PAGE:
Using the "towel" bath to clean the skin for such residents as Helen results in a reduction of agitation and an increase in comfort as the skin is cleansed. The "towel" bath is a very useful technique which should be incorporated into educational training programs for any care provider who will be working with persons with dementia. It is a procedure that can be adapted to the care of the most challenging resident and will help staff begin to display person-centred care for the resident who is afraid of care procedures and responds negatively as a result. The procedure itself addresses the issues of water temperature and privacy in a way that traditional basin bathing makes difficult. The "towel" bath should be included in the practice repertoire and used on a regular basis by all practitioners who work in this area of geriatric specialty. ( info)

8/811. Treatment of obsessive-compulsive disorder using clomipramine in a very old patient.

    OBJECTIVE: To describe the effect of the tricyclic drug clomipramine in a very old patient with obsessive-compulsive disorder and Alzheimer dementia. CASE SUMMARY: A 93-year-old woman had a history of obsessive-compulsive disorder since early adulthood. The obsession consisted of remembering names of famous people and the compulsion consisted of excessive list making. With the onset of memory loss secondary to alzheimer disease, she became increasingly anxious and compulsive as a result of a failure to remember. After nine weeks on fluoxetine she became jittery and more confused. After a two-week wash-out period, she was given a nine-week course of clomipramine that was carefully titrated up to a therapeutic concentration. RESULTS: At the completion of clomipramine treatment, the patient no longer felt driven to recall the names of famous people. Her score from the Yale-Brown Obsessive-Compulsive Scale dropped from 29 to 3. Her Folstein Mini-Mental State Examination score increased from 21 to 23. CONCLUSIONS: clomipramine appeared much more effective and better tolerated than fluoxetine in this very old patient despite its potential anticholinergic effect and the coexistence of alzheimer disease. ( info)

9/811. frontotemporal dementia and Alzheimer's disease: differential diagnosis.

    This report addresses the clinical differentiation of Alzheimer's disease (AD) from frontotemporal dementia (FTD), including Pick's disease. The accuracy of a clinical diagnosis of a dementing disorder is determined in part by the prior probability (base rates) of the disorder, which predicts an overwhelming likelihood of a diagnosis of AD, because the prevalence of AD is much greater than FTD. The clinical features of the disorder also determine the accuracy of diagnosis. Recent studies have reported an improvement in the differential diagnosis of FTD, utilizing the Lund-Manchester criteria. patients with FTD typically have early noncognitive behavioral changes with relatively spared cognition, frontal atrophy and enlargement of the Sylvian fissures on CT and MRI scans, and frontal-temporal deficits on SPECT or PET scans. In contrast, AD patients have early cognitive changes with relatively preserved personality and behavior, hippocampal and medial-temporal lobe atrophy on CT or MRI scans, and parietotemporal SPECT or PET deficits. ( info)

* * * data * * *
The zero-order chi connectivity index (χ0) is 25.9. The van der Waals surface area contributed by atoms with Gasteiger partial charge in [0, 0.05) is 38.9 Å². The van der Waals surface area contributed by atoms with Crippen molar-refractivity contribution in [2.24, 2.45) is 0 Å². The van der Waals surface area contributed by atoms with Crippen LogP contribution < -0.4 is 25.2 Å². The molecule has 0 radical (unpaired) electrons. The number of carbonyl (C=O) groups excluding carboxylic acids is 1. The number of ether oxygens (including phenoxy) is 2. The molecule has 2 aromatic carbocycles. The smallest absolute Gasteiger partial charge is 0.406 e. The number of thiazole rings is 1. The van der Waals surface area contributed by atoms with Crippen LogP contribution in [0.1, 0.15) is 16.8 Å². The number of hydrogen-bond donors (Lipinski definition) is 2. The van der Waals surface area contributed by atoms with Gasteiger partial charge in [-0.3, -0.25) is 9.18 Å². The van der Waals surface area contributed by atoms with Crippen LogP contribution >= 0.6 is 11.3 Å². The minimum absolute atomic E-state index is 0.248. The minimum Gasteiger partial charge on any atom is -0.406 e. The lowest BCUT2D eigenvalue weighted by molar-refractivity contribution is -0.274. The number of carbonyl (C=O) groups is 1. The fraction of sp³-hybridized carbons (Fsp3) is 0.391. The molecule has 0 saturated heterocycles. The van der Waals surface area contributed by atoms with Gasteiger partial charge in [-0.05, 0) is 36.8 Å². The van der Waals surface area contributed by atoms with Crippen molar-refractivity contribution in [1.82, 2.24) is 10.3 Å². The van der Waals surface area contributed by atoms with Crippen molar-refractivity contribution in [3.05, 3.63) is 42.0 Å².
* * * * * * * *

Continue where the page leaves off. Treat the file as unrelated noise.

10/811. A presenilin-1 Thr116Asn substitution in a family with early-onset Alzheimer's disease.

    mutation in the presenilin-1 (PS-1) gene at chromosome 14q24.3 is the most common cause of autosomal dominant early-onset Alzheimer's disease. Here, we report a novel missense mutation in the presenilin-1 gene found in a three-generation Danish family with autopsy-verified early-onset Alzheimer's disease. Two affected first-degree relatives in two generations were found to be heterozygous for a cytosine to adenine transversion at the second position of codon 116, which changes the amino acid at that position from threonine to asparagine. This conservative amino acid substitution occurs in an evolutionary highly conserved region of the PS-1 protein and is associated with onset of the disease between age 35 and 41 years and 4-8 years' duration of the disease. Analysis of amyloid beta-protein (A beta) deposition in brain specimens from one affected family member showed predominance of A beta 42(43). Onset and progression of the disease were very similar in two sibs homozygous for the epsilon 3 allele and the epsilon 4 allele, respectively, of the polymorphic apolipoprotein E locus. The lack of effect of the high risk epsilon 4/epsilon 4 genotype on the disease in this family corroborates and extends previous observations that the presence of one copy of the epsilon 4 allele does not modulate PS-1 associated Alzheimer's disease. ( info)